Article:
• val97

      Yep, about 4 hours, and that includes laundry. I volunteered to be laid off for 4 months last year. In anticipation of my last day, I imagined a future involving a clutter-free and sparkling clean home. In reality, I watched 3 hours of TV a day and took the dog on long hikes. The housework continued to take up the same 4 hours a week as it did when I worked.

    • EX

      That makes me feel better! Pretty sure I’d be just as bad a housekeeper if I was home all day as I am now!

  • Bethany Ramos

    Your bartender description made me laugh so hard, aaaand cafeteria worker only makes me think of Lunch Lady Land.

    • Jessica

      So, I just spent a lot of time listening to Lunch Lady Land… and then realized I forgot to put everything in the crock pot for dinner tonight. Which means I am no cook, and a very lame lunch lady.

  • aCongaLine

    Ah. love it.

    I’m not a huge fan of these graphics that compare my laundry skills and money skills and housekeeping skills to that of professionals. Those people do all the things I do, too. Everybody brushes their teeth, and puts their pants on. Everyone can cook dinner if they need to, and everyone can mop their floors. These are basic things that every adult is capable of doing.

    It’s like saying “I’m a functioning adult, but with small kids! I’m a Super Hero!” Leaves a bad taste in my mouth. I’m a SAHM of small kids. I did all those things before I had kids and quit my job, and I’m doing them all now too- the only difference is that I’m stepping on Legos instead of stepping on tidy, clutter free floors. I’m not a Super Hero. I’m a regular person. I run the dishwasher like everybody else.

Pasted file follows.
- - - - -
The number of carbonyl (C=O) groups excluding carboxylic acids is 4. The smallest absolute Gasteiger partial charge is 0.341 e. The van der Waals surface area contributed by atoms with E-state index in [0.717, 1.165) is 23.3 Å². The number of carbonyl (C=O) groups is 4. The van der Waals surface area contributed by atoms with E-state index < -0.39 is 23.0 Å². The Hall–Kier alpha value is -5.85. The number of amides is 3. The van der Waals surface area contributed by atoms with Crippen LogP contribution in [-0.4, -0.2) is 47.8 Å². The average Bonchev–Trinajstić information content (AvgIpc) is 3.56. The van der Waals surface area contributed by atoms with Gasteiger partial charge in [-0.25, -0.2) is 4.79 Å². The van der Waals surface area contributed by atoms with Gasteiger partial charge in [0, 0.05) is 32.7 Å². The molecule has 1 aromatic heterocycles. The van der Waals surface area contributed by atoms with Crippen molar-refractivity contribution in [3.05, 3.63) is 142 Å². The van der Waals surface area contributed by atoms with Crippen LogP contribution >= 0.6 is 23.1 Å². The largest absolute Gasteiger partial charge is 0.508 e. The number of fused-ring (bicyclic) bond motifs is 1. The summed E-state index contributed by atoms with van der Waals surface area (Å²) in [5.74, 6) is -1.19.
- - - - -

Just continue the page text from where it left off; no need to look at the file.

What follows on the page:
• Jessica

      I don’t have a dishwasher. #oppressed

    • aCongaLine

      it’s a new thing for us lol. and it’s a toddler trap that’s sometimes not even worth it. :)

    • G.E. Phillips

      Me neither. But I kinda like doing dishes by hand, it’s sort of soothing. Weird, I know. Also, Face likes to dry, so it’s actually a fun activity for us to do together

  • Kelly

    I seriously hate the salary breakdowns of SAHMs and I was one for six years. It’s so stupid. I was not a chauffeur, kindergarten teacher, janitor, psychologist or nurse no matter what I did at home. I did not hold those jobs.

    Besides, people without kids also have to feed themselves, drive themselves around and clean up their shit and nobody pays them for it either.

  • EX

    Hold up. There are a lot of things I could say about this graphic but y’all have covered most of that. I just need someone to tell me what the difference is between a janitor and a housekeeper (in this context)? They both clean up after other people, right?

    • Jessica

      According to the graphic- a bucket.

    • Jessica

      Google says it’s the difference between general cleaning and maintenance and security. I really don’t know.

    • EX

      Ah, now it’s all clear to me – so in addition to 20+ hours spent cleaning and doing laundry a SAHM spends 7.8 hours changing lightbulbs, fixing the toilet (wait doesn’t that make her a plumber?), and…. making sure the doors are locked at night.

    • Jessica

      I do sometimes hook my keys onto my pants.

    • EX

      I would do that, but it would involve wearing real pants without an elastic waist band and that is just not happening. Do you have one of those big round metal key rings? You should get one.

  • Whatever

    It just strikes me as really insecure. If you choose to be a stay at home mom, then own it! Who cares what other people think. If you know what you are doing has value, then you shouldn’t feel like you have to prove that to others. Same goes for working moms.

    • http://www.twitter.com/ohladyjayne allisonjayne

      THANK YOU. I’m a work-outside-the-home parent and I have zero guilt about that. I hate that I sometimes feel like I’m *supposed* to feel guilt about that.

  • brebay